IP ADR blog; UK Law Blog Conference; Trade mark scholarship

Via Justin (Human Law) Patten the IPKat has just been introduced to the IP ADR Blog which, as its name suggests, addresses the increasingly popular option of alternative dispute resolution - in particular mediation - in the contentious arena of intellectual property. This blog is brainboxed by Victoria Pynchon (left) and Les Weinstein (right) whose dazzling smiles suggest that they know a thing or two about maintaining a high-profile dental presence. The IPKat will be watching this blog carefully, knowing how many good ideas that really originate in European ADR circles were, quite coincidentally, pre-invented by our American cousins ...

Last Friday a dedicated band of UK legal bloggers and their friends came together in London for a day's face-to-face discussion of matters of mutual interest, hosted by IP information-crunchers CPA.

Right: what a legal blogger looks like (popular misconception)

More important than anything else, the IPKat felt, was the comfort of knowing that he was not alone: blogging is a solitary activity and, though it need not be a lonely pastime, it often is. But it struck the IPKat that the bloggers present were not sad souls hiding behind their screen personae: they were pretty sociable, outgoing types who probably employ their blogs as a means of burning off the excess of social energy which, if directed elsewhere, would probably be far less constructively deployed. Thanks, Geeklawyer and everyone else for making the event so interesting and informative.

At the recent INTA Meeting in Chicago, the IPKat and Merpel had the good fortune to attend a session of one of that organisation's excellent subcommittees - the one that tries to build bridges between trade marks as a practical subject and trade marks as an academic discipline. At this session two very pertinent questions were asked: (i) why don't trade mark practitioners take the time and trouble to read the writings of academics writing in the field of trade mark law and ((ii) why don't trade mark professors take the time and trouble to write the sort of articles that trade mark practitioners want to read?

These questions reveal a good deal about the workings of both trade mark practice and academe itself. Many law teachers write more for their academic peers than for the professions, since their academic credibility depends on how their colleagues in teaching and research view their output, while many legal practitioners do not consider that the often theoretical analyses of university-based writers - sometimes couched in terminology that reflects economics, psychology and other disciplines that they are not so familiar with - are addressed to them.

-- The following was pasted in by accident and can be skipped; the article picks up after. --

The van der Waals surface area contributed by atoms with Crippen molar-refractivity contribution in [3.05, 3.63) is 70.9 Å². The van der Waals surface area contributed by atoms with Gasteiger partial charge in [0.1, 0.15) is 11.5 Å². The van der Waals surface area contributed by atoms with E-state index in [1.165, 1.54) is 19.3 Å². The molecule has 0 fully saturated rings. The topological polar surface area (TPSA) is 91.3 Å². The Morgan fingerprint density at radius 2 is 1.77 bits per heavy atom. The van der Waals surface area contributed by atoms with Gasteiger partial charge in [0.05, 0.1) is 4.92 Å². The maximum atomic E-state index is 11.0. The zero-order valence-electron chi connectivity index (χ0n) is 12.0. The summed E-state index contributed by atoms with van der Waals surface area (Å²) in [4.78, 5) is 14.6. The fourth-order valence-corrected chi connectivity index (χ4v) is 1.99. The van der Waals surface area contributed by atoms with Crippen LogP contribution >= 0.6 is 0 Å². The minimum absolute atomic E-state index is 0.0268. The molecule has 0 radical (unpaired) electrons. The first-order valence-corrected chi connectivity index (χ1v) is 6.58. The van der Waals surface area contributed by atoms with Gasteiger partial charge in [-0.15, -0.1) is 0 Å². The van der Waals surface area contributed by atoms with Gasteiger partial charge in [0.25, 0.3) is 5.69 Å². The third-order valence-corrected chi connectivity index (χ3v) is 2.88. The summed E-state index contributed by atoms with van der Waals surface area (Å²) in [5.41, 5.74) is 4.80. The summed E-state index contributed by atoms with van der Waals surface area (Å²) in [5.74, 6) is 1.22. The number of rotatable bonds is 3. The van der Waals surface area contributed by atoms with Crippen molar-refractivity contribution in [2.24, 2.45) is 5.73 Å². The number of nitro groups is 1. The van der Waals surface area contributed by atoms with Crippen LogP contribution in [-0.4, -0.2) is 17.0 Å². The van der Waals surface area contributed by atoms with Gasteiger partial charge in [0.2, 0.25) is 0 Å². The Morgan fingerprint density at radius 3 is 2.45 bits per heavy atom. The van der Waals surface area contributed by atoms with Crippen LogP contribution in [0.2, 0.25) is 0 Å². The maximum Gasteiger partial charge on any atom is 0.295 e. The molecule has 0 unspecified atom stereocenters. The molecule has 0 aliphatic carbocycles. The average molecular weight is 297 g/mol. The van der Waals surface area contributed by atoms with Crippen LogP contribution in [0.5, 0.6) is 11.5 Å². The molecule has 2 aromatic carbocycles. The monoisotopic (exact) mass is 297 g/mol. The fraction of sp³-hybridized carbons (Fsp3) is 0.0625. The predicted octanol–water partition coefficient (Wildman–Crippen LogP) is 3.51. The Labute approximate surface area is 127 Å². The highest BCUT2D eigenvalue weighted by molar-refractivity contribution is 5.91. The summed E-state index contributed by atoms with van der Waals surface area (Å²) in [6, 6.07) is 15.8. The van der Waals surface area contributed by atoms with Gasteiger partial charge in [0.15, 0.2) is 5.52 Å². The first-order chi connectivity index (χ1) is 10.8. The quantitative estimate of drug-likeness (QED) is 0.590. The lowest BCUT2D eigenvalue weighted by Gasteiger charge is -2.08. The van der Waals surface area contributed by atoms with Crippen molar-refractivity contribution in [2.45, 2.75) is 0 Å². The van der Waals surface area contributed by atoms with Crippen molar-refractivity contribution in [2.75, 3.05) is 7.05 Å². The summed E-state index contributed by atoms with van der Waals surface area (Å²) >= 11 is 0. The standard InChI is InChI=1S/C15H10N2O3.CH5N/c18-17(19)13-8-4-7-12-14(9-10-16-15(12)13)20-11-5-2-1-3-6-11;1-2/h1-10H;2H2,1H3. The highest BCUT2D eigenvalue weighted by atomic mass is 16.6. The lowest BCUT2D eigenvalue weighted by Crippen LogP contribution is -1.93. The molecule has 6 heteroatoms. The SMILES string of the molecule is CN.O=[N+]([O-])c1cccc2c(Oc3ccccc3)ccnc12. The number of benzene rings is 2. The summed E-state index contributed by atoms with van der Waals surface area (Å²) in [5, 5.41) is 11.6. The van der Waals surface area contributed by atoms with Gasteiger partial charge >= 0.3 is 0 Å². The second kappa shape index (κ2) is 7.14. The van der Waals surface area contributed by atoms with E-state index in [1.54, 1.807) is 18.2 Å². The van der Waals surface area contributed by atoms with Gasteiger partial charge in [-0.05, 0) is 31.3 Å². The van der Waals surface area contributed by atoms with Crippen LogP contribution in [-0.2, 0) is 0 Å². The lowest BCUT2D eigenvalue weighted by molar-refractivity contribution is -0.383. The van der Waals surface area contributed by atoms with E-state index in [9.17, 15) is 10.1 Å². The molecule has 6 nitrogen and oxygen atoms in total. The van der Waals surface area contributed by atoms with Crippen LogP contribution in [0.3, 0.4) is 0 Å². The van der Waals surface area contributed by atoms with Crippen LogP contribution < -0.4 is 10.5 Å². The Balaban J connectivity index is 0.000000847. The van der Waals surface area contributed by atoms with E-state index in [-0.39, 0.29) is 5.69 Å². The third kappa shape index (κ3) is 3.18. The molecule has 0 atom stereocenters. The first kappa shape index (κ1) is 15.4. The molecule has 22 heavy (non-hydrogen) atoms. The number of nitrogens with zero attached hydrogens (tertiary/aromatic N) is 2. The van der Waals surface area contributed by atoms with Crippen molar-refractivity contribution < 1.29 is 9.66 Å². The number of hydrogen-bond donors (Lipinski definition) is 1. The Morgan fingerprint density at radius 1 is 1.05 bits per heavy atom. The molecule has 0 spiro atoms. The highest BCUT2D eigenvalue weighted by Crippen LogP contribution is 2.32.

The IPKat sympathises with both positions and feels that something can and should be done about this disjunction of output and consumption. As a small start he says: if any practitioners who read this blog can identify a particular subject involving trade mark law, can they please email him here and he'll compile a list and publish it on this weblog. The second step will be to find some friendly academics who might consider the viability of these subjects. Merpel adds, the third step is presumably to find a means of educating practitioners to read something other than legal updates and case notes and to prove to them that academic writing can be quite improving ...
IP ADR blog; UK Law Blog Conference; Trade mark scholarship IP ADR blog; UK Law Blog Conference; Trade mark scholarship Reviewed by Jeremy on Sunday, May 20, 2007 Rating: 5

1 comment:

  1. Thanks for the shout out Jeremy. The blog will also cover IP arbitration issues, which is Les' specialty. Because I'm the obsessive blogger, however, you're right to note that the "ADR" covered will primarily be the mediation alternative. We DO hope to add value to the field. Best, Vickie


All comments must be moderated by a member of the IPKat team before they appear on the blog. Comments will not be allowed if the contravene the IPKat policy that readers' comments should not be obscene or defamatory; they should not consist of ad hominem attacks on members of the blog team or other comment-posters and they should make a constructive contribution to the discussion of the post on which they purport to comment.

It is also the IPKat policy that comments should not be made completely anonymously, and users should use a consistent name or pseudonym (which should not itself be defamatory or obscene, or that of another real person), either in the "identity" field, or at the beginning of the comment. Current practice is to, however, allow a limited number of comments that contravene this policy, provided that the comment has a high degree of relevance and the comment chain does not become too difficult to follow.

Learn more here: http://ipkitten.blogspot.com/p/want-to-complain.html

Powered by Blogger.